I am now reading Barry Posen’s new book, Restraint. In one section he makes an important point about U.S. military presence in Iraq and its relationship with Iraq’s political dysfunction that is relevant to the current debate:

It is striking that having waged a vicious civil war, Iraqis did not during the U.S. occupation, nor do they now, feel any pressure to settle matters that could lead, indeed may already have led, to a resurgence of fighting. It is hard to escape the suspicion that the presence of U.S. forces permitted key actors to defer hard decisions, rather than providing a safety net to insure them as they made difficult compromises, which was the hope. It seems that the parties simply took advantage of the U.S. presence to rest and refit for fights to come [bold mine-DL]. (p. 50)

So it makes no sense to believe that a small residual force would have produced the desired political reconciliation or positive changes in Maliki’s behavior. A continued U.S. presence would just have provided another excuse for Maliki and his allies not to make the reforms needed to facilitate reconciliation between the country’s different groups. Posen also judges the “surge” to be a failure on its own terms:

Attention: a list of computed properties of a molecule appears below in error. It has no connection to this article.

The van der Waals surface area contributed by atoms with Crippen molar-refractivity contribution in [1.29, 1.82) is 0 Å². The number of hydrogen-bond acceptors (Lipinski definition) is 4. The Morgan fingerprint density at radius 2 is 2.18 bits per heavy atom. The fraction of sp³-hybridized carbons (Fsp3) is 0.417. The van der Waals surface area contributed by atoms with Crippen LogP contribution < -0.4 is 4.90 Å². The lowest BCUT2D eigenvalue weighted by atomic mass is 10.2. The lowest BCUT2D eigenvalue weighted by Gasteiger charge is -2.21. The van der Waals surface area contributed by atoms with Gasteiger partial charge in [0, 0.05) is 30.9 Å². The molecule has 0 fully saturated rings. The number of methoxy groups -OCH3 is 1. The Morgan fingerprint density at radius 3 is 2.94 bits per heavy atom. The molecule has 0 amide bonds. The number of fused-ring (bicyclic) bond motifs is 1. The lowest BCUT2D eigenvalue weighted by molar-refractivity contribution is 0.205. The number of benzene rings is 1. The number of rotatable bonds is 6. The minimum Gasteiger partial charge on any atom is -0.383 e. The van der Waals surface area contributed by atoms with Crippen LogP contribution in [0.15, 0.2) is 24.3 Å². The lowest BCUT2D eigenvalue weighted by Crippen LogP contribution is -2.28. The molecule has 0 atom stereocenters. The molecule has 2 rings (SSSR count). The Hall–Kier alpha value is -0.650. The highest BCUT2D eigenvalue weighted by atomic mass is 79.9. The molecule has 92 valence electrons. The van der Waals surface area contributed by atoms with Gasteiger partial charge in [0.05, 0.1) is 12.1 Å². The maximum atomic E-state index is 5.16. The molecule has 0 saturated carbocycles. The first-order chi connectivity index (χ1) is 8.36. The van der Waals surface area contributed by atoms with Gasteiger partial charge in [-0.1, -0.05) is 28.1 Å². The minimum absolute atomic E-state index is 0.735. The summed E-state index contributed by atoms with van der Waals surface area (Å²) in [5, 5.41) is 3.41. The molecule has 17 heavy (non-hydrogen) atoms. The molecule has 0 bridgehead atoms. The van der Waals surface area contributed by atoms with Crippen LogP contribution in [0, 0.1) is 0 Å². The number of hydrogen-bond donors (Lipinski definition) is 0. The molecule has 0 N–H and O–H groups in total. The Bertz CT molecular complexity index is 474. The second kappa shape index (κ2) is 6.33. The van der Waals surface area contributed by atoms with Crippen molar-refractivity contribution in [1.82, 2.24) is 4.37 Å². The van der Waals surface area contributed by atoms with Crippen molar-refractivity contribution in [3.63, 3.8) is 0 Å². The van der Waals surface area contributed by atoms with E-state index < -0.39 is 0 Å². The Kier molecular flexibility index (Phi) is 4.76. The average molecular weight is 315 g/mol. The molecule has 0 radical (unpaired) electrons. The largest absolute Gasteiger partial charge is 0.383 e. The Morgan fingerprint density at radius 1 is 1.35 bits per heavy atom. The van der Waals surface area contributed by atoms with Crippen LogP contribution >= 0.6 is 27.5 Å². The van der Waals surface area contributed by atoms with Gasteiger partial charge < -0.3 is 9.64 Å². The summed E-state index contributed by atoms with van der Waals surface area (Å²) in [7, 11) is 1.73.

The surge must be judged on its strategic results; did it produce a stable, democratic, and functional Iraqi government, friendly to the United States? The answer is no….But regarding the most critical political issues, passage of legislation on the distribution of the country’s oil wealth, the integration of those formerly connected to the Saddam regime into Iraqi society and politics, the integration of Sunni Arabs into the security services…and the settlement of internal territorial disputes with the Kurdish region, little or nothing was accomplished prior to the departure of U.S. combat forces. (p. 49-50)

So when you hear an old Iraq hawk harping on the success of the “surge” or how the U.S. had “won” in Iraq prior to withdrawing, remember that it isn’t true. Unfortunately, the latest events in Iraq remind us just how false the mythology surrounding the “surge” has always been.

P.S. Posen will be making the case for restraint at our conference tomorrow. Register here.